Benchmark indices rose for the second day, gaining more than 1% on Monday, as euro-zone leaders emerged from-all night talks in Brussels with a deal to keep Greece afloat and part of the euro currency union.
Greek lawmakers have until Wednesday to pass key creditor demands, including streamlining value-added taxes, broadening the tax base and curbing pension costs. The Sensex rose 299.79 points, or 1.08%, to close at 27,961.19. The Nifty gained 99.10, or 1.2%, to settle at 8,459.65. Gains in broader markets surpassed those in front line stocks with BSE Mid- and Small-Cap indices rising in the range of 1.3-1.5%.
Major Asian indices ended positive, reacting to the Greece deal as well as a rally in Chinese shares as more companies resumed trading on Monday.
The Shanghai Composite index rallied 2.4%, extending its three-day gain to 13%, following unprecedented government interventions to end a rout that wiped out almost $4 trillion of value from the country’s equities. The number of halted companies fell by 408 from Friday to 1,045, or 36% of overall listings on mainland exchanges. The Hang Seng index of mainland stocks listed in Hong Kong climbed 1.2%.
Japan’s Nikkei 225, South Korea’s Kospi, Singapore’s FTSE Straits Times and Taiwan’s Taiex all ended up 1.-1.5% each on Monday. Major European indices were trading up 1.5-2% each, while US stock futures were up nearly 1%.
Back home, gains were led by foreign institutional buying in the cash segment. According to provisional data from stock exchanges, foreign portfolio investors (FPIs) net bought $83.13 million (Rs 527.98 crore) of shares in the cash segment. Their domestic counterparts net sold R171.55 crore of equities on Monday, data showed.
India VIX, a measure of market’s expectation of volatility over the near term, decline the most in a week as stocks rallied after the Greece deal. The India VIX Index lost 4.7% to 16.27 at the close in Mumbai after climbing as much as 3.8%.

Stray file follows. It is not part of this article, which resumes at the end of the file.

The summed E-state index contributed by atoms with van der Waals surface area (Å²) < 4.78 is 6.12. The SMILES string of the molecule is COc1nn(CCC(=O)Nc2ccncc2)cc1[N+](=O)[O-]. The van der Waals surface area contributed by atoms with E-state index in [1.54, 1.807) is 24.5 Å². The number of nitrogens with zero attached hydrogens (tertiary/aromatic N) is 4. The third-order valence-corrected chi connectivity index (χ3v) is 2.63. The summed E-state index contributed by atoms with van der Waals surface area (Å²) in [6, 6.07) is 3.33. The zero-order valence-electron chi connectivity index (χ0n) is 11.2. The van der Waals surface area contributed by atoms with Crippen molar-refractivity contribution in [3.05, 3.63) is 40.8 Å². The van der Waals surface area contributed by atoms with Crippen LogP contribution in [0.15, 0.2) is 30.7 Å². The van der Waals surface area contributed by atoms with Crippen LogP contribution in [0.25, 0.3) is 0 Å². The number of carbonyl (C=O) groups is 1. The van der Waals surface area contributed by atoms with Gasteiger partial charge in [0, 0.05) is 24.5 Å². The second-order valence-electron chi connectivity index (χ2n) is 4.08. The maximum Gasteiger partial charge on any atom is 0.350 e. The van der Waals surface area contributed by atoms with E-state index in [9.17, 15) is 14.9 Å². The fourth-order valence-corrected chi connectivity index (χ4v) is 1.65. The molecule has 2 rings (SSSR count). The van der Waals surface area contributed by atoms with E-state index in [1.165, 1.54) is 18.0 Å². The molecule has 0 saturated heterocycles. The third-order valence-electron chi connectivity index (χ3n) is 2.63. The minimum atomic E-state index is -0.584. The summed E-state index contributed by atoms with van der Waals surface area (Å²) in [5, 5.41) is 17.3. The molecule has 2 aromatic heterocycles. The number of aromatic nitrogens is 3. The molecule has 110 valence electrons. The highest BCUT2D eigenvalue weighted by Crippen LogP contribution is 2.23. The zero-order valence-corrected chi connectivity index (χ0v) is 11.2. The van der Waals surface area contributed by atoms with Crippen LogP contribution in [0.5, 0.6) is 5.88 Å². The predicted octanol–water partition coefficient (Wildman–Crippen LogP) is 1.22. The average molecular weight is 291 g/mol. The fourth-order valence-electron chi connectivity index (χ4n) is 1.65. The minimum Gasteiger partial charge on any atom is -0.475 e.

“Traders are unwinding speculative positions as some uncertainties regarding Greece seem to be decreasing. Buying puts at these levels may be a good strategy as premiums have fallen,” Sanjiv Bhasin, EVP, IIFL was quoted as saying in a Bloomberg report.
Barring capital goods, all sectoral indices ended positive. Technology and pharmaceutical shares were top gainers. The positive run for pharma shares continued as companies are seen benefiting from the pick-up in US FDA approvals, analysts noted. The BSE Healthcare index has given nearly 11% returns in the last one month.
Credit Suisse, in its investor note, stated that approvals for Indian players have picked up in the last three months even as the proportion of total approvals going to Indian firms has fallen due to outstanding 483s at several companies.
“Increase in approvals shows some benefit of GDUFA has started showing up. The real benefit is yet to be realised as FDA has so far utilised only 55% of GDUFA funds raised over last two years,” Credit Suisse stated.
Only two of the 30 Sensex companies featured on the losing side. ONGC declined a little over 1% while Larsen & Toubro fell 0.75%, dragging the gauge of capital goods companies marginally weak.
(With agency inputs)